Shuky and Aviva Je t'aime un Peu trop
1. May 2022 By Walter Price 0

Crate Digger: SHUKY & AVIVA Je t’aime un peu trop

Shuky & Aviva Je t’aime un peu trop (Tempo 1975), Turkish Issue

Shuky and Aviva Je t'aime un Peu trop

by Marc Griffiths

This is an odd one for me. I picked up my copy in a Turkish junk shop along with a few devotional discs and a battered Turkish Stateside copy of George Baker Selections ‘Little Green Bag’ on a yellow label I’d never seen before. As excited as I was to get the little haul home it was this one that made the biggest impression on me.

Shuky and Aviva were like many mid-seventies Pop acts… lots of hair, glossy production, European, and sounding a bit like ABBA, as bad as all that can sound don’t let it put you off.

Je t’aime un Peu trop (I love you a bit too much for all of us that failed French class out there) is as glorious a slab of seventies euro-pop as was ever committed to vinyl. It’s the best euro vision winner there never was, as it’s perfectly suited to the competition. From the first jangle of bright Bazouki/Mandolin to the ‘Wah wah wah wah wah wah wah’ backing vocals its powerful slightly middle eastern beat makes me want to strap on stack heels and break an ankle (this would inevitably happen) It’s no surprise that Shuki Levi (Shuky) composed the 1981 Israeli Eurovision entry ‘Haylala’ and although I have never heard it he should have gone with this one instead.

Unbeknownst to me, Levy’s best-known work soundtracked my childhood years as he wrote the theme tunes for cartoons that appeared nightly on UK screens in the 1980s. Who could forget the ‘duh duh duh duh Da-duh’ of Inspector Gadget, the magnificent bombast of The Mysterious Cities of Gold, as well as He-Man and the Masters of the Universe, She-Ra: Princess of Power, and Jayce and the Wheeled Warriors. Sometimes the theme tune was the best thing about these shows, the memories of them far better than the actual content itself. Nostalgia is a slippery customer, YouTube viewings of childhood faves can prove very unsatisfactory at times.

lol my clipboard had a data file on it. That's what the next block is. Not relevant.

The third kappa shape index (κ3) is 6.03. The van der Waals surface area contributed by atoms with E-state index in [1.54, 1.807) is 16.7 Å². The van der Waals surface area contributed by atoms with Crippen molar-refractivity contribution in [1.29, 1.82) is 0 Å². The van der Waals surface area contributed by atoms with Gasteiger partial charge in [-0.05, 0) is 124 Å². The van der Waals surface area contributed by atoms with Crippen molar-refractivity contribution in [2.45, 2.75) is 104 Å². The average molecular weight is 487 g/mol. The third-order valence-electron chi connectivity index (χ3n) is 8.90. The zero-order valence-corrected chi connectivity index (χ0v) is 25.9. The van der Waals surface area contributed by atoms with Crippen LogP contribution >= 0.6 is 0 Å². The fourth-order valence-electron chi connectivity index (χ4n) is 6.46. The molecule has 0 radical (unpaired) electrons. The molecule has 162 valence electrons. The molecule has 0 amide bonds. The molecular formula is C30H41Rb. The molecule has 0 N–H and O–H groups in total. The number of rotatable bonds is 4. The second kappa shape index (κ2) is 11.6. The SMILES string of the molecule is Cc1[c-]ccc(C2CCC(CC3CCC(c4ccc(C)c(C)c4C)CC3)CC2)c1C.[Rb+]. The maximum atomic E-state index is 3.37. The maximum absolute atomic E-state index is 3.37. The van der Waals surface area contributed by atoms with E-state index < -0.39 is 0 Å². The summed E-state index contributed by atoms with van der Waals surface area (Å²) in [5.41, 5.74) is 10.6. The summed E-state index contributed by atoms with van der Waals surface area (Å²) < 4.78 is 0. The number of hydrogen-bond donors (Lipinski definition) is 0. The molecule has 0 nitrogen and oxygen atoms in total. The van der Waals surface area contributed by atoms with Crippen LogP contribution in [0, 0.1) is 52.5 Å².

Nostalgia is far less slippery than the aforementioned Shuky it seems, as he was at the centre of a scandal over publishing rights, scamming other composers out of their composer’s rights, and registering works as his own. 3978 of them no less! A practice as old as publishing. I suppose all that Seventies gloss and hope couldn’t last. I am however going to remember Shuky as I have seen him in the television appearances on YouTube. Dressed in a white satin jumpsuit, flowing hair, a dark and full Mustache, twinkling eyes as he lightly holds the Mic and gazes into the lovely Aviva’s eyes. A hint of eastern promise on his lips. After all, I might be the only one out there that really loves this song, allow me to wallow in the Nostalgia for a while. Maybe, just maybe, I love it a bit too much.

SHUKY & AVIVA Je t’aime un peu trop

Artist photo via Facebook // Album artwork via CDandLP

Written-By Michel Jourdan, Shuki Levy

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